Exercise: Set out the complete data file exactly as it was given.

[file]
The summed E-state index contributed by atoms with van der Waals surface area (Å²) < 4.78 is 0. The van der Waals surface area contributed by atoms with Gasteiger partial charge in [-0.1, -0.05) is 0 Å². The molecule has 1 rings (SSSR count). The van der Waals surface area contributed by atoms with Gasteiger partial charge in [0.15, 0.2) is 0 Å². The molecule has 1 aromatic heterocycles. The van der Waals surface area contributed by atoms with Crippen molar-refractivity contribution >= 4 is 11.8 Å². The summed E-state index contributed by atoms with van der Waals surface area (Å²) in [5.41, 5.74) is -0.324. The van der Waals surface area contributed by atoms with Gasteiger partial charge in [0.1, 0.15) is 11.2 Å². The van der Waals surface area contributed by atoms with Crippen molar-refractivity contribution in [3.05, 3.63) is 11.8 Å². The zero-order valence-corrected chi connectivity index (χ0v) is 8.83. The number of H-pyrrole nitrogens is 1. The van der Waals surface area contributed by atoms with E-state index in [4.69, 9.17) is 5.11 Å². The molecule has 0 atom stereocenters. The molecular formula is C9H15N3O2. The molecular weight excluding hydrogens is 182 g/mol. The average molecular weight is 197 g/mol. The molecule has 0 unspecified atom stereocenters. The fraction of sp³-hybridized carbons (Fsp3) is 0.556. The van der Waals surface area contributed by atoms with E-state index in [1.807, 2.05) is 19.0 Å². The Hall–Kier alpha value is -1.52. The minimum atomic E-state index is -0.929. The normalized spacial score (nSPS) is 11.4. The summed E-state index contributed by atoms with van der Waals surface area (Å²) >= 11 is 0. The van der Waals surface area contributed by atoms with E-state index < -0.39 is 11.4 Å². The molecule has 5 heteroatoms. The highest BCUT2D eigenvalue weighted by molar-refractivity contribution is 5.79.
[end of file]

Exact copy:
The summed E-state index contributed by atoms with van der Waals surface area (Å²) < 4.78 is 0. The van der Waals surface area contributed by atoms with Gasteiger partial charge in [-0.1, -0.05) is 0 Å². The molecule has 1 rings (SSSR count). The van der Waals surface area contributed by atoms with Gasteiger partial charge in [0.15, 0.2) is 0 Å². The molecule has 1 aromatic heterocycles. The van der Waals surface area contributed by atoms with Crippen molar-refractivity contribution >= 4 is 11.8 Å². The summed E-state index contributed by atoms with van der Waals surface area (Å²) in [5.41, 5.74) is -0.324. The van der Waals surface area contributed by atoms with Gasteiger partial charge in [0.1, 0.15) is 11.2 Å². The van der Waals surface area contributed by atoms with Crippen molar-refractivity contribution in [3.05, 3.63) is 11.8 Å². The zero-order valence-corrected chi connectivity index (χ0v) is 8.83. The number of H-pyrrole nitrogens is 1. The van der Waals surface area contributed by atoms with E-state index in [4.69, 9.17) is 5.11 Å². The molecule has 0 atom stereocenters. The molecular formula is C9H15N3O2. The molecular weight excluding hydrogens is 182 g/mol. The average molecular weight is 197 g/mol. The molecule has 0 unspecified atom stereocenters. The fraction of sp³-hybridized carbons (Fsp3) is 0.556. The van der Waals surface area contributed by atoms with E-state index in [1.807, 2.05) is 19.0 Å². The Hall–Kier alpha value is -1.52. The minimum atomic E-state index is -0.929. The normalized spacial score (nSPS) is 11.4. The summed E-state index contributed by atoms with van der Waals surface area (Å²) >= 11 is 0. The van der Waals surface area contributed by atoms with E-state index < -0.39 is 11.4 Å². The molecule has 5 heteroatoms. The highest BCUT2D eigenvalue weighted by molar-refractivity contribution is 5.79.